Global Cyber Alliance (GCA) conducted a recent survey that found that healthcare email security is still very weak. We are going to take a look at the most important findings from the survey and determine what this means for email protection and email threats.
Global Cyber Alliance (GCA) is an international, cross-sector effort dedicated to confronting cyber attacks and improving our global network security. It is a catalyst to bring partners of interest and affiliations together in an environment that sparks innovation with concrete, measurable achievements. GCA's mantra "Do Something. Measure It" is a direct reflection of its mission to eradicate systemic cyber risks seen in malicious email with strong email security solutions.
Most major hospitals in the U.S. are not using advanced threat protection in regards to healthcare email security appliances.
The survey found that only 6 of the 50 largest public hospitals in the U.S. are protecting their email communications from spear phishing and targeted attacks that aim to trick patients into revealing sensitive data or expose data leaks. For-profit hospitals performed slightly better in that at least 22 of the top 48 for-profit hospitals have deployed the Domain-based Message Authentication, Reporting and Conformance (DMARC) protocol – a mechanism for defending against spear-phishing attacks – in a limited capacity. The GCA survey findings is troubling considering recent breach reports of business emails, such as Verizon's 2017 Data Breach Investigative Report (DBIR) that found that 15% of data breaches last year occurred in the healthcare sector.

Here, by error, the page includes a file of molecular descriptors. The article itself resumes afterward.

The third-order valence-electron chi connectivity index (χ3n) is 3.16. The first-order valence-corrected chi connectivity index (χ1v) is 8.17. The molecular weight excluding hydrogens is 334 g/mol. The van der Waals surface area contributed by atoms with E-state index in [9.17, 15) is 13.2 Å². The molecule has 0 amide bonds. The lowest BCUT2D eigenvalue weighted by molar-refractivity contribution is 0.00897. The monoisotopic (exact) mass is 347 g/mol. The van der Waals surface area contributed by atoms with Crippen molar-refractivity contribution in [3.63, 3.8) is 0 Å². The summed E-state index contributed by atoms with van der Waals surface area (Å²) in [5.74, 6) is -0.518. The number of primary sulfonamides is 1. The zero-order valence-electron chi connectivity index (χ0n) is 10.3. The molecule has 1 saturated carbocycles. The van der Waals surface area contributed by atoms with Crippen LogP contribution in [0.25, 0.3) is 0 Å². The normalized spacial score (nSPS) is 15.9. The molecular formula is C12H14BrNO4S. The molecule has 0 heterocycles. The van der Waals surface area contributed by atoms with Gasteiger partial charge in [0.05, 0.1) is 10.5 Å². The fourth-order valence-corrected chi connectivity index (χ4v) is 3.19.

In the report, email messages are the preferred tool of cyber-criminals.
This issue can be averted with implementations of secure email gate ways, spam filters, and email encryption. Despite these reports, most major hospitals still lack the necessary email security protocols to protect their PHI. Verizon also mentioned that 66% of malware found on healthcare networks was delivered by email attachments. A recent study by Agari highlights just how vulnerable the healthcare industry really is. The survey found that of those healthcare companies valued over $1 billion dollars only 15% have DMARC implemented. You would think that at that value, compliance requirements would be mandatory.
Security software is not an area that healthcare organizations can overlook.
With cyberthreats constantly evolving in sophistication and maliciousness, healthcare organizations must implement protocols such as DMARC, SPF (Sender Policy Framework), DKIM (DomainedKeys Identified Mail), and TLS to protect their emails. By having these threat intelligence protocols in place, there can be real-time efforts put into motion to stop persistent threats. To begin, look into making sure your email is HIPAA compliant.